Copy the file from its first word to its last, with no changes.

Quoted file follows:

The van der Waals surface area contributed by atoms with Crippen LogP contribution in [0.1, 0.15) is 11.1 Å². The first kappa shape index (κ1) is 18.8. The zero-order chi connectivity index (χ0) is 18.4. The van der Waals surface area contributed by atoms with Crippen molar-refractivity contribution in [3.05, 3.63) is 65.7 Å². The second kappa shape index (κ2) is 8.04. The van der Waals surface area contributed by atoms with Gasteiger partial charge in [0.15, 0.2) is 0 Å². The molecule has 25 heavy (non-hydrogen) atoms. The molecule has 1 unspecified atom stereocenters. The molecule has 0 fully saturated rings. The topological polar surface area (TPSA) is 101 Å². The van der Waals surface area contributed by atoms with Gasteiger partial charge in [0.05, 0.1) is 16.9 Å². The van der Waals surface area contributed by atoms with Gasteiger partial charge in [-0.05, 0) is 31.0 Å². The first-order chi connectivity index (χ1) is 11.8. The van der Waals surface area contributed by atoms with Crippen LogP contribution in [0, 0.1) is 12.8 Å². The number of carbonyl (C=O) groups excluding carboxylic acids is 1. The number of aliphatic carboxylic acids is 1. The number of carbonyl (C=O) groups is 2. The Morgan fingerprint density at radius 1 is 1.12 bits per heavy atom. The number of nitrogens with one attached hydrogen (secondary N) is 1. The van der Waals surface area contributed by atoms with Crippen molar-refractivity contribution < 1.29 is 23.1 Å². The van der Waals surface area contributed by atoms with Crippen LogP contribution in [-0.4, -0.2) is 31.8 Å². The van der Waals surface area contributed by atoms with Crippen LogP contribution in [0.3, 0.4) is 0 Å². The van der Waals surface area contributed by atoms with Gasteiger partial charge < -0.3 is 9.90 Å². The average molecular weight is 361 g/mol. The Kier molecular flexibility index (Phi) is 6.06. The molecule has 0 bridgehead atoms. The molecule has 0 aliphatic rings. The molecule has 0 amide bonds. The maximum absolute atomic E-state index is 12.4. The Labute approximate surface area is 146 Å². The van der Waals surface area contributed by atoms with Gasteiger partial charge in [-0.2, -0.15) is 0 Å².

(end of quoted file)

The van der Waals surface area contributed by atoms with Crippen LogP contribution in [0.1, 0.15) is 11.1 Å². The first kappa shape index (κ1) is 18.8. The zero-order chi connectivity index (χ0) is 18.4. The van der Waals surface area contributed by atoms with Crippen molar-refractivity contribution in [3.05, 3.63) is 65.7 Å². The second kappa shape index (κ2) is 8.04. The van der Waals surface area contributed by atoms with Gasteiger partial charge in [0.15, 0.2) is 0 Å². The molecule has 25 heavy (non-hydrogen) atoms. The molecule has 1 unspecified atom stereocenters. The molecule has 0 fully saturated rings. The topological polar surface area (TPSA) is 101 Å². The van der Waals surface area contributed by atoms with Gasteiger partial charge in [0.05, 0.1) is 16.9 Å². The van der Waals surface area contributed by atoms with Gasteiger partial charge in [-0.05, 0) is 31.0 Å². The first-order chi connectivity index (χ1) is 11.8. The van der Waals surface area contributed by atoms with Crippen LogP contribution in [0, 0.1) is 12.8 Å². The number of carbonyl (C=O) groups excluding carboxylic acids is 1. The number of aliphatic carboxylic acids is 1. The number of carbonyl (C=O) groups is 2. The Morgan fingerprint density at radius 1 is 1.12 bits per heavy atom. The number of nitrogens with one attached hydrogen (secondary N) is 1. The van der Waals surface area contributed by atoms with Crippen molar-refractivity contribution < 1.29 is 23.1 Å². The van der Waals surface area contributed by atoms with Crippen LogP contribution in [-0.4, -0.2) is 31.8 Å². The van der Waals surface area contributed by atoms with Crippen LogP contribution in [0.3, 0.4) is 0 Å². The van der Waals surface area contributed by atoms with Gasteiger partial charge < -0.3 is 9.90 Å². The average molecular weight is 361 g/mol. The Kier molecular flexibility index (Phi) is 6.06. The molecule has 0 bridgehead atoms. The molecule has 0 aliphatic rings. The molecule has 0 amide bonds. The maximum absolute atomic E-state index is 12.4. The Labute approximate surface area is 146 Å². The van der Waals surface area contributed by atoms with Gasteiger partial charge in [-0.2, -0.15) is 0 Å².